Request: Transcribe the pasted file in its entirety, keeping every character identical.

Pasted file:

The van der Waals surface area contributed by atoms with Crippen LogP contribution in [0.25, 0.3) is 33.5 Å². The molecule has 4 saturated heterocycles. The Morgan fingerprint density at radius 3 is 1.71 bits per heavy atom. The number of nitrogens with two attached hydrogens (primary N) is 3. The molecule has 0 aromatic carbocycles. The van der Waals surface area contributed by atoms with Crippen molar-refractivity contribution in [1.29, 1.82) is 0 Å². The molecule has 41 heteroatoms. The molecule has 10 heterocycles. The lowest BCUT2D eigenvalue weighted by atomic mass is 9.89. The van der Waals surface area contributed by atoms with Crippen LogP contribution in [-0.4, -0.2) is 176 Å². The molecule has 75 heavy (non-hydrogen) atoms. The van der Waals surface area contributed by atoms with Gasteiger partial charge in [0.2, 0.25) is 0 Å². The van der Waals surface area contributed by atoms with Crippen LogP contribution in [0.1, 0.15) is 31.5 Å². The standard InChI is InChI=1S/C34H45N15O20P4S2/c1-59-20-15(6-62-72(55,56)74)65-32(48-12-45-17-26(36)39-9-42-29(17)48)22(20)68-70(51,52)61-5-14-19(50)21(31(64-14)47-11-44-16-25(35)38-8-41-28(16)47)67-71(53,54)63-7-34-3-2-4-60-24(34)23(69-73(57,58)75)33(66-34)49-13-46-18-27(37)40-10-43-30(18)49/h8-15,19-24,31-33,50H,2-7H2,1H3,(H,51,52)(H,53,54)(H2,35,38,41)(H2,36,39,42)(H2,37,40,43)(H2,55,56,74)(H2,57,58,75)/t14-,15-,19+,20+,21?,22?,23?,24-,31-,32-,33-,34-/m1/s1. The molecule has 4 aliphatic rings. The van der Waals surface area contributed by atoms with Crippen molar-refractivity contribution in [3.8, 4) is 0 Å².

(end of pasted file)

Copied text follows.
The van der Waals surface area contributed by atoms with Crippen LogP contribution in [0.25, 0.3) is 33.5 Å². The molecule has 4 saturated heterocycles. The Morgan fingerprint density at radius 3 is 1.71 bits per heavy atom. The number of nitrogens with two attached hydrogens (primary N) is 3. The molecule has 0 aromatic carbocycles. The van der Waals surface area contributed by atoms with Crippen molar-refractivity contribution in [1.29, 1.82) is 0 Å². The molecule has 41 heteroatoms. The molecule has 10 heterocycles. The lowest BCUT2D eigenvalue weighted by atomic mass is 9.89. The van der Waals surface area contributed by atoms with Crippen LogP contribution in [-0.4, -0.2) is 176 Å². The molecule has 75 heavy (non-hydrogen) atoms. The van der Waals surface area contributed by atoms with Gasteiger partial charge in [0.2, 0.25) is 0 Å². The van der Waals surface area contributed by atoms with Crippen LogP contribution in [0.1, 0.15) is 31.5 Å². The standard InChI is InChI=1S/C34H45N15O20P4S2/c1-59-20-15(6-62-72(55,56)74)65-32(48-12-45-17-26(36)39-9-42-29(17)48)22(20)68-70(51,52)61-5-14-19(50)21(31(64-14)47-11-44-16-25(35)38-8-41-28(16)47)67-71(53,54)63-7-34-3-2-4-60-24(34)23(69-73(57,58)75)33(66-34)49-13-46-18-27(37)40-10-43-30(18)49/h8-15,19-24,31-33,50H,2-7H2,1H3,(H,51,52)(H,53,54)(H2,35,38,41)(H2,36,39,42)(H2,37,40,43)(H2,55,56,74)(H2,57,58,75)/t14-,15-,19+,20+,21?,22?,23?,24-,31-,32-,33-,34-/m1/s1. The molecule has 4 aliphatic rings. The van der Waals surface area contributed by atoms with Crippen molar-refractivity contribution in [3.8, 4) is 0 Å².